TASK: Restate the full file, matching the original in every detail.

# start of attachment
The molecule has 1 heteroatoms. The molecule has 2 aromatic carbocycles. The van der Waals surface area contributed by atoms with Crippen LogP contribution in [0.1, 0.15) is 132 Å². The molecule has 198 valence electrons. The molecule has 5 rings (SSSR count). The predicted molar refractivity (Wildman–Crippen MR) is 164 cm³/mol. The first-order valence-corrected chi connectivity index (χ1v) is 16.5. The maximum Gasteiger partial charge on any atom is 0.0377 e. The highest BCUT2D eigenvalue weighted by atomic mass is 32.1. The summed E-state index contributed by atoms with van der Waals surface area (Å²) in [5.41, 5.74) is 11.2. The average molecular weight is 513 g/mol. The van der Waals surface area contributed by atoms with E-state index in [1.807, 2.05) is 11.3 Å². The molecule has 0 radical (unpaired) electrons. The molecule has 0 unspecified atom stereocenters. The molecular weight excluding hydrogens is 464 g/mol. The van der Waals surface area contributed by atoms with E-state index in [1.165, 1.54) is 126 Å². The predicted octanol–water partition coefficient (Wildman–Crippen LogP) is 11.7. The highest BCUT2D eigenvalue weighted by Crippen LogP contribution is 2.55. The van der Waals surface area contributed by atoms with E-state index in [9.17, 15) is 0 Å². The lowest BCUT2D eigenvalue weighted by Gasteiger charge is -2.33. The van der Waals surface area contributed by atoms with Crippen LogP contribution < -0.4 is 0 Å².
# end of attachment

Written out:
The molecule has 1 heteroatoms. The molecule has 2 aromatic carbocycles. The van der Waals surface area contributed by atoms with Crippen LogP contribution in [0.1, 0.15) is 132 Å². The molecule has 198 valence electrons. The molecule has 5 rings (SSSR count). The predicted molar refractivity (Wildman–Crippen MR) is 164 cm³/mol. The first-order valence-corrected chi connectivity index (χ1v) is 16.5. The maximum Gasteiger partial charge on any atom is 0.0377 e. The highest BCUT2D eigenvalue weighted by atomic mass is 32.1. The summed E-state index contributed by atoms with van der Waals surface area (Å²) in [5.41, 5.74) is 11.2. The average molecular weight is 513 g/mol. The van der Waals surface area contributed by atoms with E-state index in [1.807, 2.05) is 11.3 Å². The molecule has 0 radical (unpaired) electrons. The molecule has 0 unspecified atom stereocenters. The molecular weight excluding hydrogens is 464 g/mol. The van der Waals surface area contributed by atoms with E-state index in [1.165, 1.54) is 126 Å². The predicted octanol–water partition coefficient (Wildman–Crippen LogP) is 11.7. The highest BCUT2D eigenvalue weighted by Crippen LogP contribution is 2.55. The van der Waals surface area contributed by atoms with E-state index in [9.17, 15) is 0 Å². The lowest BCUT2D eigenvalue weighted by Gasteiger charge is -2.33. The van der Waals surface area contributed by atoms with Crippen LogP contribution < -0.4 is 0 Å².